Why Does My Horse Stumble After Jumping?

A horse with neurologic issues might not know where his feet are upon landing from a jump.

Photo: iStock

Q. I own a 9-year-old Belgian jumper who is starting to lose his balance frequently after jumping. When he lands, he seems to lose his strength on the forehand and looks like he’s stumbling. His jumping technique is also becoming worse. This has been happening for a while now; what kind of exams can I do to be sure everything is okay?

Laura Ribiero, via e-mail


A. There are many potential causes of stumbling and decreased performance over fences, and I do think it’s a reason to call your vet for an evaluation. There may be a musculoskeletal cause, such as sore front feet or a sore low neck (sometimes associated with osteoarthritis), which are frequently found in jumpers. Your veterinarian will likely start with a thorough soundness exam, including flexion tests of the limbs and range-of-motion tests of the neck, to look for any signs of lameness or discomfort. Sometimes diagnostic imaging and targeted therapy, such as a joint injection, may be all that is necessary to resolve the problem. If anything seems out of the ordinary, your vet may want to start with radiographs of any areas of concern. Another diagnostic option for decreased performance that isn’t easily localized is nuclear scintigraphy, commonly referred to as a bone scan. Areas of inflammation appear as “hot spots” that can then be assessed once localized.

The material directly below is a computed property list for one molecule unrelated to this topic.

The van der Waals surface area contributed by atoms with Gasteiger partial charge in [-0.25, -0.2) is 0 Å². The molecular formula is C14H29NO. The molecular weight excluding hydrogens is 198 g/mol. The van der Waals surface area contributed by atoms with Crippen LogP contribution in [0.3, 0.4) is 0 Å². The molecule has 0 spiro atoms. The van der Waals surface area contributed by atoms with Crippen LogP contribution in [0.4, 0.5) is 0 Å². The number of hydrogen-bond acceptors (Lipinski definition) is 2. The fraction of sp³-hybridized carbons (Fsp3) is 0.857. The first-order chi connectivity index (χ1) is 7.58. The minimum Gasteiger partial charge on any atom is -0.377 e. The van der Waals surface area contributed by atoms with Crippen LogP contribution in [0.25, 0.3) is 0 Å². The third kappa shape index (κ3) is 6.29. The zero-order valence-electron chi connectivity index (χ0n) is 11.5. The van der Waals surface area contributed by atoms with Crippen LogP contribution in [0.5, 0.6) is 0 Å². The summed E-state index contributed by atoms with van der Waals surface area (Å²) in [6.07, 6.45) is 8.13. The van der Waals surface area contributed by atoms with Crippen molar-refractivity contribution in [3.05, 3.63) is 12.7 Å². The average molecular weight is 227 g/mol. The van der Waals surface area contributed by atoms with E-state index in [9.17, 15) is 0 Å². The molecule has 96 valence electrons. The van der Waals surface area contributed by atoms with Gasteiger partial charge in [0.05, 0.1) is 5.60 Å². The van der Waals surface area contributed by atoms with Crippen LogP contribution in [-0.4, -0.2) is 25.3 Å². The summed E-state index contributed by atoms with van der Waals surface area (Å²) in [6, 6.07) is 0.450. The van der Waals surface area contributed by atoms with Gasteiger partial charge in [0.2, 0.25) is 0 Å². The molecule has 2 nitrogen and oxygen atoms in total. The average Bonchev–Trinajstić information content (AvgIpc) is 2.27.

Whenever I hear “stumbling” in a horse’s history, however, that raises the question of a potential neurologic abnormality, where your horse may legitimately not quite know where his front feet are upon landing. Neurologic cases can be difficult to diagnose, as some horses only show symptoms while performing specific activities and only on occasion. Again, your veterinarian will perform a thorough exam and some additional tests that are specific to assessing your horse’s neurologic status.

There are many potential causes, including infectious causes such as equine protozoal myeloencephalitis (EPM) or West Nile virus, congenital causes like wobbler syndrome (cervical stenotic myelopathy), or traumatic causes sustained in an accident (if your horse ever flipped over, struggled while cast in a stall, fell in the trailer, etc.). Based on your veterinarian’s assessment, there are different diagnostic tests to rule out various causes.

Regardless of the cause, I would stress that stumbling is a safety concern for the rider, and I would encourage you to call your veterinarian to get to the root of the problem.

About the Author

Rachel Gottlieb, DVM

Rachel Gottlieb, DVM, is an associate veterinarian at Northwest Equine Performance in Mulino, Ore., a practice that focuses exclusively on lameness and performance horse issues. She’s also an associate team veterinarian for the United States Eventing Team. Gottlieb is a graduate of the University of California-Davis, where she also completed the Large Animal Ultrasound Fellowship. Gottlieb's professional interests include sports medicine, musculoskeletal ultrasound, and regenerative therapy.

Stay on top of the most recent Horse Health news with FREE weekly newsletters from TheHorse.com. Learn More

Free Newsletters

Sign up for the latest in:

From our partners